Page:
In botanical terms, legumes are defined as plants belonging to the family Leguminosae, all of which share the characteristic of enclosing their seeds inside pods. When people speak of legumes as food, though, they’re usually referring not to the plants but to their mature fruit — beans and peas. However, the United States Department of Agriculture’s food classification system categorizes immature peas and beans typically eaten fresh, including green peas, string beans and green lima beans, as vegetables.
Legumes: Pod-Bearing Plants
Among the most familiar fruits of thousands of existing varieties of pod-bearing legume plants are lentils, split peas, kidney, navy, pinto and black beans. Technically, peanuts aren’t true nuts at all, but legumes. Legumes, which use nitrogen to manufacture protein, are among the most nutritious of all plant foods.
Forms of Beans and Peas
Some legumes such as chickpeas, aka garbanzo beans, and black-eyed peas can be eaten from fresh or frozen states with only light cooking. Others such as mung beans are often sprouted and added to salads. In grocery stores, most beans and peas are typically sold either in dried form or in cans, already cooked.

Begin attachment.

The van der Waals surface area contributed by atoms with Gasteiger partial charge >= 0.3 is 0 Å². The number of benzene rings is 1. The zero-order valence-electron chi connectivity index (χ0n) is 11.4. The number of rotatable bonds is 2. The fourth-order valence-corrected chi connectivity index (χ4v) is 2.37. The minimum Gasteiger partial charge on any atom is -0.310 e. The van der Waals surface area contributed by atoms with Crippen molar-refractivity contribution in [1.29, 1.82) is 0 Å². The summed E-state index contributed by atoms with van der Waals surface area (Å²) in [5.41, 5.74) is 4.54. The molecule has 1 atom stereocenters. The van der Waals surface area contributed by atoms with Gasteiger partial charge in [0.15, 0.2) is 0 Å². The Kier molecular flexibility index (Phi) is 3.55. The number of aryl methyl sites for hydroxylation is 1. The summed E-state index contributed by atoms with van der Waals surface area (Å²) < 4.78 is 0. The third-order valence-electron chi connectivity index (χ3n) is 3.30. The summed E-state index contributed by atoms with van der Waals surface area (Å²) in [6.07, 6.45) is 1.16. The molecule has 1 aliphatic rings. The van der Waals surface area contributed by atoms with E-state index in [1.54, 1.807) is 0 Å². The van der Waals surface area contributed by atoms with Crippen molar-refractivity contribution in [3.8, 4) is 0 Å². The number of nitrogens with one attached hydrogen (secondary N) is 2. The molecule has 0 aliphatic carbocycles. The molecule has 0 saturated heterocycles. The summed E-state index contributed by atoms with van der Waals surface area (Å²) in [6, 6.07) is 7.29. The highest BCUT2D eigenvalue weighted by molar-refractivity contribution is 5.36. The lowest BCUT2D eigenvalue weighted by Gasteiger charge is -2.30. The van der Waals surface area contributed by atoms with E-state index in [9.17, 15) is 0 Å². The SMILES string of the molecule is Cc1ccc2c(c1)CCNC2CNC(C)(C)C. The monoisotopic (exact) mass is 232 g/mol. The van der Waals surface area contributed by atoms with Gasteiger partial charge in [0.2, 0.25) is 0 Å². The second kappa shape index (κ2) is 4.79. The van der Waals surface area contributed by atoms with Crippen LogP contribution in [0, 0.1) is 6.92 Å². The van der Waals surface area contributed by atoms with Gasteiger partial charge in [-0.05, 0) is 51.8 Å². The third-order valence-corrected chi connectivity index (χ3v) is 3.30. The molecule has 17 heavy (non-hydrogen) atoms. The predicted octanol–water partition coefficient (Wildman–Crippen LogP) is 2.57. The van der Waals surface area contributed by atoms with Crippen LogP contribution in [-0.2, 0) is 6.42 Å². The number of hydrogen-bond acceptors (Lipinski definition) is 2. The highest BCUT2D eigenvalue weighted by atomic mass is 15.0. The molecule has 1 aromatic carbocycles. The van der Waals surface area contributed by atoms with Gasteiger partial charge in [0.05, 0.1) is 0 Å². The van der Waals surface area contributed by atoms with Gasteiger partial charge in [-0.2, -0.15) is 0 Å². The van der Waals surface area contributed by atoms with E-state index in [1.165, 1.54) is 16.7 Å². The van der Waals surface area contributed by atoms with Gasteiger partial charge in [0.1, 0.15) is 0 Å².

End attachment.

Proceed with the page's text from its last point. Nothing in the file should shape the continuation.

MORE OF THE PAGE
Pulses: Always Dried
One of the most valuable characteristics of many mature beans and peas is that they dehydrate naturally without attracting mold or losing nutritional value, enabling them to be stored almost indefinitely and rehydrated through cooking. Beans and peas in dried form are called pulses to distinguish them from those that still hold moisture.
References and ResourcesUniversity of Michigan Integrative Medicine: Healing Foods Pyramid: Legumes: Beans, Peas & Lentils
American Institute for Cancer Research: Legumes (Dry Beans, Split Peas & Lentils)
United States Department of Agriculture: Choose My Plate.gov: Beans and Peas Are Unique Foods
Global Food Forums: Taking the Pulse of Pulses
USA Emergency Supply: All About Beans/Legumes
Fine Dictionary: Legume: Definitions